After massive layoffs at Canada's Department of Fisheries and Oceans, leading ocean scientists - and the environment itself - will suffer the consequences.
The action, emblematic of conflict throughout Latin America between local people and multi-national mining corporations, resulted in violent confrontation.
In Patagonia, an exotic natural region of southern Chile, efforts to begin reforestation are commencing.
News that a gas extraction process which triggered two earthquakes is likely to resume brought a surge of protest bubbling to the surface on Tuesday.
Senseless killing of bears, wolves and caribou can be avoided, but the Canadian oil industry and government are putting profits before responsible environmental welfare.
The case could mean that the days of corporations getting away with massive human rights abuse without legal consequence may be coming to an end.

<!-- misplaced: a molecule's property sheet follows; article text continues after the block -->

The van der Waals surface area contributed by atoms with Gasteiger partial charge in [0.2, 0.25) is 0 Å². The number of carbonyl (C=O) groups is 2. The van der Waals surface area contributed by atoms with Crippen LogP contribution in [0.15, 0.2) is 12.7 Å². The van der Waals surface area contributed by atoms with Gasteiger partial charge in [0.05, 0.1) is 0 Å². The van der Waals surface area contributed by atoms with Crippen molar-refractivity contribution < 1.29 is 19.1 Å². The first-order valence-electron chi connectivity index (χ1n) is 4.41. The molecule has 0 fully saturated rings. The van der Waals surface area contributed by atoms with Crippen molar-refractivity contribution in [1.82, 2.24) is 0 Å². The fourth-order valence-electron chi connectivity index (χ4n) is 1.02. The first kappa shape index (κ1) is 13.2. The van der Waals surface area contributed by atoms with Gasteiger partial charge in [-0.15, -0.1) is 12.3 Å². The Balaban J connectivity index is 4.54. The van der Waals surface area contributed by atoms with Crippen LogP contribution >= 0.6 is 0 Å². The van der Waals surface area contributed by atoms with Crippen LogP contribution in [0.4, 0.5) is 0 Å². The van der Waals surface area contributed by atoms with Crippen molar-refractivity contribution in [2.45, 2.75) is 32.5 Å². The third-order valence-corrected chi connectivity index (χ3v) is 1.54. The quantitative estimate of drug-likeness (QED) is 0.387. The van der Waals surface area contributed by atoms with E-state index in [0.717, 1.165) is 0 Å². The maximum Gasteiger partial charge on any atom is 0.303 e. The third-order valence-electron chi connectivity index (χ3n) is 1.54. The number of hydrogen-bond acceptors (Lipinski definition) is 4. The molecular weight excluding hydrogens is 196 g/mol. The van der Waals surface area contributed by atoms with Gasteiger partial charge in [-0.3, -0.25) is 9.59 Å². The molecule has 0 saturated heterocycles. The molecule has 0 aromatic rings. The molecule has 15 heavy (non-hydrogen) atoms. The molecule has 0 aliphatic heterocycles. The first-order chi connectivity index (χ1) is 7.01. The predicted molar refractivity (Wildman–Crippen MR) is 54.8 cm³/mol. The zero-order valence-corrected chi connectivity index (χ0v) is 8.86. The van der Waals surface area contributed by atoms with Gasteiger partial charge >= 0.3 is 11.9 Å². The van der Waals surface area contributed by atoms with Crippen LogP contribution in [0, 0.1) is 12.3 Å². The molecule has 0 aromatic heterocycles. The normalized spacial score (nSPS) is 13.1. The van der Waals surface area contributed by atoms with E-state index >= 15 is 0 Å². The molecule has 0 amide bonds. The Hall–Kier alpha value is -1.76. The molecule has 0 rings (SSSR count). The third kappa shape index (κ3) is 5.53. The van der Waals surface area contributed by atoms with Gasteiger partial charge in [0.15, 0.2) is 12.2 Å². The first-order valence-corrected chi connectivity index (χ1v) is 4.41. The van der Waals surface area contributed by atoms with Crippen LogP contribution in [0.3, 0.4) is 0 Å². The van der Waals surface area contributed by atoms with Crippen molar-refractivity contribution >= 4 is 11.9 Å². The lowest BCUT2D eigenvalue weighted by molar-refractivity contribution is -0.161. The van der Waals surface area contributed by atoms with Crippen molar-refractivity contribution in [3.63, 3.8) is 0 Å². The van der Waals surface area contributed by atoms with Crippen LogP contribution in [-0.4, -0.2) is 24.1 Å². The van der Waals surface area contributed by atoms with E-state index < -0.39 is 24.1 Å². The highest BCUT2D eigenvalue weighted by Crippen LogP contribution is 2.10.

There is growing concern that Canada is rapidly becoming a petro-state. And in this shift, manufacturing jobs are disappearing.
Aysen protest groups coalesced under the slogan "Aysen, your problem is my problem." The government in Santiago received their demands on February 25.
"I am alive today," said Francois, now 47. "But part of the farming population is going to be sacrificed and is going to die because of this."
An indigenous-led government at odds with an indigenous opposition exemplifies one contradiction surfacing during the fight.